Designer Spotlight

Women in Type: Alphabettes

March 18, 2016 by
Yves Peters
Yves Peters

At the tail end of the Summer of 2015 Alphabettes.org announced its existence with a friendly “Oh, Hello there!”. Saying it is the brainchild of German typographer and teacher Indra Kupferschmid, and American design educator and self-proclaimed type nerd Amy Papaelias would be telling only a small part of the story. This platform for supporting and promoting the work of all women in lettering, typography, and type design is a group effort, the collective voice of an impressive group of female creators. More a loose network than an actual organisation, Alphabettes currently counts 135 members from around the world. While this wonderful initiative provides new opportunities for women in our industry, a cynical person might wonder why inequality needs to be countered with exclusion. Because I personally am a big fan of Alphabettes I decided to ask Indra and Amy why they feel there is a need for an all-women typography blog.

Indra Kupferschmid, Photo by Andrea Piffari
Indra Kupferschmid, Photo by Andrea Piffari

Earlier last year, there had been a sense of unease growing among contributors on TypeDrawers (the discussion forum for professionals and enthusiasts in the fields of typeface design, lettering, and typography) regarding the tone of some of the comments. One night last August, Indra started to numerously comment on the platform as an experiment. She also invited other women to join the forum and add their voices to the conversation. Diversifying TypeDrawers, a post by Stephen Coles published a few days later to welcome those new female members to TypeDrawers, inexplicably devolved into a stream of controversial reactions from members. Without delving too deep into the ramifications of this thread, coincidence or not, shortly after Alphabettes were born.

Indra Kupferschmid | “You could say Alphabettes started that night I binge-posted on Type Drawers. At first it was an e-mail chain among a number of type-women. When the volume of e-mails sent back and forth got too much, Jessica Hische suggested we’d set up a chat room. And that’s what I did. Amy mentioned there used to be a group named Alphabetties on Typophile. I didn’t particularly like the ‘girly’ connotation, so we chose Alphabettes as the name without really thinking about it. [By the way, there is still no consensus on how it should be pronounced.] Ironically, I had been so absorbed by the TypeDrawers situation that I completely missed Google announcing Alphabet that same day.”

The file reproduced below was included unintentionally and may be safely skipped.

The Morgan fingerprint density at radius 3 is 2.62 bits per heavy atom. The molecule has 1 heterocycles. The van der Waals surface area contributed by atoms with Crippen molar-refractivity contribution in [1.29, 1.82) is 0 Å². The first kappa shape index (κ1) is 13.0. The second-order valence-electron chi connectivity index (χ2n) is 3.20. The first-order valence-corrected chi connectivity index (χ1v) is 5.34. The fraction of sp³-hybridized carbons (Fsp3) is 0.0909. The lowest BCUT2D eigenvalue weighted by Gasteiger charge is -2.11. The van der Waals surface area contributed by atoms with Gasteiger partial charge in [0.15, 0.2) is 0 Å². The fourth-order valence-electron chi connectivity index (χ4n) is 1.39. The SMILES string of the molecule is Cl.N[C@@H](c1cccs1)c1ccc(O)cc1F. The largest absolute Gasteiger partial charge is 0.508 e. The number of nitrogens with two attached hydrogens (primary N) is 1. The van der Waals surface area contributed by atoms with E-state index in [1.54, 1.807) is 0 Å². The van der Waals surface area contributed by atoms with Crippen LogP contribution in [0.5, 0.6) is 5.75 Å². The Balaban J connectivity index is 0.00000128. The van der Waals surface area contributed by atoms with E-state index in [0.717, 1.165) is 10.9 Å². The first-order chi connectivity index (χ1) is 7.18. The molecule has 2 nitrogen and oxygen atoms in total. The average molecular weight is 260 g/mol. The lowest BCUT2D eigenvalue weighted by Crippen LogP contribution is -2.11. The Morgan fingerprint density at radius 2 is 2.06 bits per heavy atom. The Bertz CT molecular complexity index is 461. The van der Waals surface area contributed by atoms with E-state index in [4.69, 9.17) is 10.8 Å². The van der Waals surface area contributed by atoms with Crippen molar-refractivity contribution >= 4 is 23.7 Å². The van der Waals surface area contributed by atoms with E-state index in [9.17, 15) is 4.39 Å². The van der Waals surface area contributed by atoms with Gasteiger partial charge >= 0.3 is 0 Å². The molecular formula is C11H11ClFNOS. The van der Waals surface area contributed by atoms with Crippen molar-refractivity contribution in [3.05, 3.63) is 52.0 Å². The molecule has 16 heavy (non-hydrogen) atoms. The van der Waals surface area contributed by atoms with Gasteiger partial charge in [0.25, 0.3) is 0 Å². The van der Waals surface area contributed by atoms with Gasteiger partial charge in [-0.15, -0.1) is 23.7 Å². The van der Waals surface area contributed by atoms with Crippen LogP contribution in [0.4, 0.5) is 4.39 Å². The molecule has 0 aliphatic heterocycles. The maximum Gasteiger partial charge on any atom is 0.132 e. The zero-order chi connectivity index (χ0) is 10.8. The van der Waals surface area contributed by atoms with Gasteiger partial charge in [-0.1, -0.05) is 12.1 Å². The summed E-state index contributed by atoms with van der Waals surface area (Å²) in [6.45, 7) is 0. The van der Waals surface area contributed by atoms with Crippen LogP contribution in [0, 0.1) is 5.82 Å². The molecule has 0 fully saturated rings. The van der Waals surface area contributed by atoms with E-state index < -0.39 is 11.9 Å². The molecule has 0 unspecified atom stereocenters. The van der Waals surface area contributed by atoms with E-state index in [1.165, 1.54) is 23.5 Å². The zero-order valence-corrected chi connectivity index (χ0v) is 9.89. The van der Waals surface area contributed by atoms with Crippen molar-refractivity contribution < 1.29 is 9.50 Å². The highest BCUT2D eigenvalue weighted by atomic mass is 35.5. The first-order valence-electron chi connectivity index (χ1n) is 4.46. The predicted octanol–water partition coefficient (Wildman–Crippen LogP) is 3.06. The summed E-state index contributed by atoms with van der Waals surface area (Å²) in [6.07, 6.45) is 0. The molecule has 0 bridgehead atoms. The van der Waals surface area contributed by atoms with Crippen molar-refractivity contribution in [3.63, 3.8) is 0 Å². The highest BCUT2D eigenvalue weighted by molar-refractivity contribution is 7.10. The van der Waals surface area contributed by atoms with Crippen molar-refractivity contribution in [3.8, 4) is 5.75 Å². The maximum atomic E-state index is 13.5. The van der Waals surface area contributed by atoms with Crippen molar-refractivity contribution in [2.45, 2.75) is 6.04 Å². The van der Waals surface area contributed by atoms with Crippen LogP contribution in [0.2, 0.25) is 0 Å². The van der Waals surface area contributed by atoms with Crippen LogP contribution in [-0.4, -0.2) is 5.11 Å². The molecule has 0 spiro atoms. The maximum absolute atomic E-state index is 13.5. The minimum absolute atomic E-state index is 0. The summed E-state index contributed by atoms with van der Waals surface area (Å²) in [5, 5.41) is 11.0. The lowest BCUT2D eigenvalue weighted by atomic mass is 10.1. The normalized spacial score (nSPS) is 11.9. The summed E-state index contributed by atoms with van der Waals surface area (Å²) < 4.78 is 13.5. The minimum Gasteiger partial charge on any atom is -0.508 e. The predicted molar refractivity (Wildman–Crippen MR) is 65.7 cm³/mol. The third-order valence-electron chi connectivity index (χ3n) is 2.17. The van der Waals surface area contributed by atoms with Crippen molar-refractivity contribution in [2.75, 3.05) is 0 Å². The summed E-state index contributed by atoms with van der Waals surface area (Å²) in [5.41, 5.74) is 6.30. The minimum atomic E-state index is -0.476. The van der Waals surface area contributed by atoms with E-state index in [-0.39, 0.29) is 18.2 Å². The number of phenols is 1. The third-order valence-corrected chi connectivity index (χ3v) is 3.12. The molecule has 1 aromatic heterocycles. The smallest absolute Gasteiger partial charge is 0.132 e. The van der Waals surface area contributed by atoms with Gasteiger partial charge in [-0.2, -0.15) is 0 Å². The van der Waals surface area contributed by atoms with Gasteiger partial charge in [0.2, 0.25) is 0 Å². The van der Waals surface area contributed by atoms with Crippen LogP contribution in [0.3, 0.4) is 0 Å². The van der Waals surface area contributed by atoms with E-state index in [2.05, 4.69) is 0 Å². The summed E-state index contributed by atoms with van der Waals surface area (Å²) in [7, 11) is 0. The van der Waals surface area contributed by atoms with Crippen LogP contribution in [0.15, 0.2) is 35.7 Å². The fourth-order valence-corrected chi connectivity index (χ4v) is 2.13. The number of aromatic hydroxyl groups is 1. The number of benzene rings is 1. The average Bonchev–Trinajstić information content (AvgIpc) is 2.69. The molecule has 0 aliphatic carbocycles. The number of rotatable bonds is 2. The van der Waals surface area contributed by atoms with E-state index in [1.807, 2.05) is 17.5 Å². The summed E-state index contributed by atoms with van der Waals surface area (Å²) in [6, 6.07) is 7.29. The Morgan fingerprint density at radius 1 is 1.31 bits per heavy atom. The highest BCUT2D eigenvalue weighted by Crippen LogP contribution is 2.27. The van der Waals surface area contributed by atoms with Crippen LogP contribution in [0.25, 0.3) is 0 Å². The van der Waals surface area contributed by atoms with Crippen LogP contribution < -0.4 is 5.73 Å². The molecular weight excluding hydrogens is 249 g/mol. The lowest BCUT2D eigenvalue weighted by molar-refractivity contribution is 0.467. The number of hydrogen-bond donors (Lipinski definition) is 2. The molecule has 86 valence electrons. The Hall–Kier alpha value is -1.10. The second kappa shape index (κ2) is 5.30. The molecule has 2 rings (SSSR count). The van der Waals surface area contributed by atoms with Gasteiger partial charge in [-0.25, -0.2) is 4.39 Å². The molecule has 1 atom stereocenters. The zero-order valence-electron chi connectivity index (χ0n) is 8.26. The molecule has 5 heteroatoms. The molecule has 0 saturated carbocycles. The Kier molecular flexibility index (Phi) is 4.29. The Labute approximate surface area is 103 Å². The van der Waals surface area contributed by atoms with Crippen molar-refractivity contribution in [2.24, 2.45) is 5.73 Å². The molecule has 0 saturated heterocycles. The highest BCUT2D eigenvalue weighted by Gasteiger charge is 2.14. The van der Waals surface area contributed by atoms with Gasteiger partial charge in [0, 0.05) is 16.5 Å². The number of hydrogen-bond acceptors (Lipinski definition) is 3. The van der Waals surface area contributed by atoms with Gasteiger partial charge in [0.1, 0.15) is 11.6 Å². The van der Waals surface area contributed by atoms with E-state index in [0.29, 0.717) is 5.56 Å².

Exactly one month after the group started talking to each other, the Alphabettes.org blog – hacked together by Amy and Indra – was launched as a place where they all can post the things they want to see on the web. People approach the Alphabettes, the Alphabettes approach people, friends recommend other friends … The blog aims to be inclusive: any woman who wants to contribute can get in touch.

Amy Papaelias
Amy Papaelias

Amy Papaelias | “There haven’t been any specific guidelines for how people can contribute. We recently updated our About page to include a Contribute form. Because we were just a dozen or so women who know each other online, Alphabettes started out in a very small way. We are still figuring out how to maintain this sense of closeness, of community, yet also welcome and support as many women in type and lettering as we can. It is a delicate balance, and the blog can accept contributions from any women doing work or research in our fields.”

Besides the authors/contributors, a number of people help behind the scenes. One of them is Portuguese graphic designer and Type & Media graduate Tânia Raposo.

Tânia Raposo
Tânia Raposo

Tânia Raposo | “Because I was one of the people in the e-mail chain initiated by Indra, I got involved with Alphabettes from the very start. I have been helping writers with editing and managing media content and have also contributed articles myself, with some more on the way. As a graphic and type designer I feel very fortunate to be part of this group of people. I have met a lot of peers I didn’t know about, and have learned so much from them.”

Another person helping behind the scenes is graphic designer and MA Typeface Design graduate Bianca Berning, who joined Alphabettes last summer through a dear friend, Zeynep Akay.

Bianca Berning
Bianca Berning